203769 Identifying Communities at Risk for Sudden and Unexpected Infant Deaths

Monday, November 9, 2009

Sabrina Walsh, DrPH , Department of Epidemiology, University of Kentucky, Lexington, KY
Daniel Carey, PhD , Kentucky Geological Survey, University of Kentucky, Lexington, KY
Background: In 2004, approximately 4,500 cases of sudden, unexpected infant death (SUID) occurred in the United States. A diagnosis of sudden infant death syndrome (SIDS) was made in the majority and it remains the leading cause of postneonatal SUID.

Methods: In 2006 the Centers for Disease Control and Prevention funded seven states to record and collect statewide data to clarify certification practices, and identify if state performances fall short of national expectations. Statewide 2004 and 2005 SUID data were retrospectively collected in Kentucky. There were 160 evaluable SUID cases during the study period. SUID cases were separated into two groups: SIDS cases and Other SUIDs. For visual analysis of the data, cases were geocoded then spatially joined to the county GIS data layer in a combined data set in order to create maps. Indirect standardization and probability maps were generated and areas with unexpectedly high or low SUIDs identified.

Results: Of Kentucky's 120 counties, 21 were found to have SUIDs higher than expected and 11 lower than expected. The remaining 88 counties were considered average with an expected number of SUID cases.

Conclusions: By identifying regions with higher than expected SUID rates communities may be targeted, risk factors (whether geographical or behavioral) identified and possibly prevented. Regions with lower than expected rates offer possible understanding of protective factors. Similar analyses could be undertaken in other states to direct limited resources to appropriate targets, implementing optimal and safe risk reduction strategies, and future pregnancy planning.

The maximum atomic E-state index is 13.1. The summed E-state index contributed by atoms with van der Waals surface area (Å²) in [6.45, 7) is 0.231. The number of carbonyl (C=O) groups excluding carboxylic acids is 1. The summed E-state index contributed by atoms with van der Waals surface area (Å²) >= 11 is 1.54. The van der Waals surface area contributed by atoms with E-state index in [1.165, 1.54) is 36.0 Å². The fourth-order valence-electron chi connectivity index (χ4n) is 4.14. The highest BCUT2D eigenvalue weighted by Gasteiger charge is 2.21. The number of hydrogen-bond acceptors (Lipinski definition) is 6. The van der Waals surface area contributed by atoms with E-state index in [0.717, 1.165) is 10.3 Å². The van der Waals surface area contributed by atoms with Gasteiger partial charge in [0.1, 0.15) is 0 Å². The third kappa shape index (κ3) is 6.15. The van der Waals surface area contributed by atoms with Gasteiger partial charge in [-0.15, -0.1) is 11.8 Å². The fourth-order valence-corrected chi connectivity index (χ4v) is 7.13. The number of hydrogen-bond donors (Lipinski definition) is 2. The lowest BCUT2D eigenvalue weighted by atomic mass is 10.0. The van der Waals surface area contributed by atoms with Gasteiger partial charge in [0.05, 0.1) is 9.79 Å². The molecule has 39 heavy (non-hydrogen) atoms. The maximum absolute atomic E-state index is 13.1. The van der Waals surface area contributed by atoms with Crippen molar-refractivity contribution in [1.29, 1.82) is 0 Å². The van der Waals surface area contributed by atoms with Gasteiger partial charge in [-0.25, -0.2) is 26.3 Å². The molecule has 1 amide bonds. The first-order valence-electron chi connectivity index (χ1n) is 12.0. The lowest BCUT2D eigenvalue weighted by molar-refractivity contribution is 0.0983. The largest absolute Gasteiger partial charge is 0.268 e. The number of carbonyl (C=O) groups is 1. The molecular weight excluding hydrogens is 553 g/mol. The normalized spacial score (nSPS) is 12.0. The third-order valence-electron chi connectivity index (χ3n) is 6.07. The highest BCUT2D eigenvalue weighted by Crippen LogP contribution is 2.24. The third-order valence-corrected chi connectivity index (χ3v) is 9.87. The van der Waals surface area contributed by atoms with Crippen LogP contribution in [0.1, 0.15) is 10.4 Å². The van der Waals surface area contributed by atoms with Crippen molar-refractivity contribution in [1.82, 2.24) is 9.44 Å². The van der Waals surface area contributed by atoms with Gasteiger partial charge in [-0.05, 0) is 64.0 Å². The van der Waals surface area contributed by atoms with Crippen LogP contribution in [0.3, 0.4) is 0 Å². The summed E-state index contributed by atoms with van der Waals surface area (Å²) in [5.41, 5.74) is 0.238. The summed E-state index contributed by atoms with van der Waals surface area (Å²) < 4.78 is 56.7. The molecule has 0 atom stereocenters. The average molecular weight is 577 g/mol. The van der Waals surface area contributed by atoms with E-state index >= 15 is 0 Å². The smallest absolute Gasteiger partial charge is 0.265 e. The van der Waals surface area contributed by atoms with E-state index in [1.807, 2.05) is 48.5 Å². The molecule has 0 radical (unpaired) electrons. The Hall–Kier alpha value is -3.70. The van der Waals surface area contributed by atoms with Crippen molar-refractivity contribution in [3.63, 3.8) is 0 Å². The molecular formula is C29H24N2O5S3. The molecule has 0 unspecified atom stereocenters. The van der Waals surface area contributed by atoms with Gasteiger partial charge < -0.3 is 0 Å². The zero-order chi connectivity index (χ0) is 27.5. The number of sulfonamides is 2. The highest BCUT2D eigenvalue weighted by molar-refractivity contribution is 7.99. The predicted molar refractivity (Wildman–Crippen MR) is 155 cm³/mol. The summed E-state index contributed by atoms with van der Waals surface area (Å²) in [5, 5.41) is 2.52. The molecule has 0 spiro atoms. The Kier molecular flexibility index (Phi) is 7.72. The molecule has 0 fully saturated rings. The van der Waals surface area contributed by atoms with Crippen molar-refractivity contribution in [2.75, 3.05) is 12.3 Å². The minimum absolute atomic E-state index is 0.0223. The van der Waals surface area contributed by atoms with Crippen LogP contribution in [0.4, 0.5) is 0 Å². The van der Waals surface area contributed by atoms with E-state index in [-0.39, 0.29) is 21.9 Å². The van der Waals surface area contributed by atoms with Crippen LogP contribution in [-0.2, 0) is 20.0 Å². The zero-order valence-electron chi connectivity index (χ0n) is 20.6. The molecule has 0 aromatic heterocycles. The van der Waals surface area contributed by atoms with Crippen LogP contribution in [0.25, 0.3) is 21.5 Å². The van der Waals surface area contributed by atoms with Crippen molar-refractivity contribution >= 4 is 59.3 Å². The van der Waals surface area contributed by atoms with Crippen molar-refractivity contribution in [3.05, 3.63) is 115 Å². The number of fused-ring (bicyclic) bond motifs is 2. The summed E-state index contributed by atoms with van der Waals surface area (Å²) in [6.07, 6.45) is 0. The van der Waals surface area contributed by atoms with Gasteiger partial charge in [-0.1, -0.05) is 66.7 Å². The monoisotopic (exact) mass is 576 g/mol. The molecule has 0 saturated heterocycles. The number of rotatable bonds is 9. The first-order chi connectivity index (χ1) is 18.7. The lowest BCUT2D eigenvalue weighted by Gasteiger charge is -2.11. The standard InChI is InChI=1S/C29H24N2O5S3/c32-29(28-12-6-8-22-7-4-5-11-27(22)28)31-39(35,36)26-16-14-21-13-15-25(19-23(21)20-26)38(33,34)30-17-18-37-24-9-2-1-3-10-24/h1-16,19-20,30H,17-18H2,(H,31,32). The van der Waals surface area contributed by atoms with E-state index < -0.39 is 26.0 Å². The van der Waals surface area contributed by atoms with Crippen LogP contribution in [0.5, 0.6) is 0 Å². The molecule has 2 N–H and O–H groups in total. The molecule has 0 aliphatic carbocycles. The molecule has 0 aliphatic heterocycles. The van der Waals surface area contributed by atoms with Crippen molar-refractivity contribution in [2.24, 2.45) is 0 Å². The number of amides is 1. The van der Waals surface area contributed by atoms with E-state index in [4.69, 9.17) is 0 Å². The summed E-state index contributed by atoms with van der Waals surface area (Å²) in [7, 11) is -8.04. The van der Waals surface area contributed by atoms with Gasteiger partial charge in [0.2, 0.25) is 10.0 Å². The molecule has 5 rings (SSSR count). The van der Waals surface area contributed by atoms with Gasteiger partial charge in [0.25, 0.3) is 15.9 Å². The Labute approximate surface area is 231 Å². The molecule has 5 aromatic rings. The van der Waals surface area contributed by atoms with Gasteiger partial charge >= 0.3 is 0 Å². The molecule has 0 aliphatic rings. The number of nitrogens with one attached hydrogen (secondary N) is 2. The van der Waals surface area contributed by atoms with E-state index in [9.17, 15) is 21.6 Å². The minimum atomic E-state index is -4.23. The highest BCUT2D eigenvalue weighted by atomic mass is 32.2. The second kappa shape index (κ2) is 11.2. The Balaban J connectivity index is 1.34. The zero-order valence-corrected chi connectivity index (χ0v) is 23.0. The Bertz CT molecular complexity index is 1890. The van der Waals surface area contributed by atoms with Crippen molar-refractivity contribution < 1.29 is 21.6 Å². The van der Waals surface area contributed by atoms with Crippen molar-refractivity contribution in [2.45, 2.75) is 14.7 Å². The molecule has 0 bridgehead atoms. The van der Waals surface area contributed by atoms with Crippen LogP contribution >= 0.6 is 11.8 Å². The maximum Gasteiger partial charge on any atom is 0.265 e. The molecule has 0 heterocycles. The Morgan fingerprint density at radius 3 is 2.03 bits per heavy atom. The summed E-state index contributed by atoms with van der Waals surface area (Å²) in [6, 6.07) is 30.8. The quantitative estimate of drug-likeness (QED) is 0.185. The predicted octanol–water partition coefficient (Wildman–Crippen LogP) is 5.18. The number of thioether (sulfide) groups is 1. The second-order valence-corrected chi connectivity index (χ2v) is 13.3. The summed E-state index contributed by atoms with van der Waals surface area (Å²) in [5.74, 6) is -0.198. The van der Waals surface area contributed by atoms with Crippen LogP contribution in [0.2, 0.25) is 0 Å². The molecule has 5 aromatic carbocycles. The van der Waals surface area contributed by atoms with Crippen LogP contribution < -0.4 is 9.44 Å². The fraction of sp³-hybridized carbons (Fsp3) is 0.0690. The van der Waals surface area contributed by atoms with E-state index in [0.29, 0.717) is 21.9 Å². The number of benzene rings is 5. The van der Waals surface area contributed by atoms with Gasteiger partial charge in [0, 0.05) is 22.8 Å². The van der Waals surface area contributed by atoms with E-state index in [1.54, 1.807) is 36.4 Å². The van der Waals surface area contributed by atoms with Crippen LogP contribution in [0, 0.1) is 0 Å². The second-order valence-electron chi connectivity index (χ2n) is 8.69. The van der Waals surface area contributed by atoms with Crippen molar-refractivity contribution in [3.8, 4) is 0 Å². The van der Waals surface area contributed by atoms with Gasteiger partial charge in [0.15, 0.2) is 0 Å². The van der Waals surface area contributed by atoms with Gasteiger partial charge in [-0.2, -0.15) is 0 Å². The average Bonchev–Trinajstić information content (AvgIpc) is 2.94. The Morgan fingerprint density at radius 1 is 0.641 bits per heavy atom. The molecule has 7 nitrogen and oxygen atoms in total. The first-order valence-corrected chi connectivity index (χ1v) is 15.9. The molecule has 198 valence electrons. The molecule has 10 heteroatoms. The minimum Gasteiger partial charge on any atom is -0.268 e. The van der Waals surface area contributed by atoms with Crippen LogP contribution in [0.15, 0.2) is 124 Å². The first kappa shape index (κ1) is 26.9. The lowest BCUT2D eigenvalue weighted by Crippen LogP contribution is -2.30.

Learning Objectives:
1) Understand the problem of sudden and unexpected infant death in one state and, considering limited resources, explain why itís important to determine which geographical areas are most risk. 2) Describe how probability mapping can identify at risk communities 3) Describe how communities with lower than expected mortality can offer as much as those with higher than expected mortality.

Keywords: Child Health Promotion, Community-Based Health Promotion

Presenting author's disclosure statement:

Qualified on the content I am responsible for because: The area of research I am submitting was a part of my dissertation research on sudden, unexpected infant death
Any relevant financial relationships? No

I agree to comply with the American Public Health Association Conflict of Interest and Commercial Support Guidelines, and to disclose to the participants any off-label or experimental uses of a commercial product or service discussed in my presentation.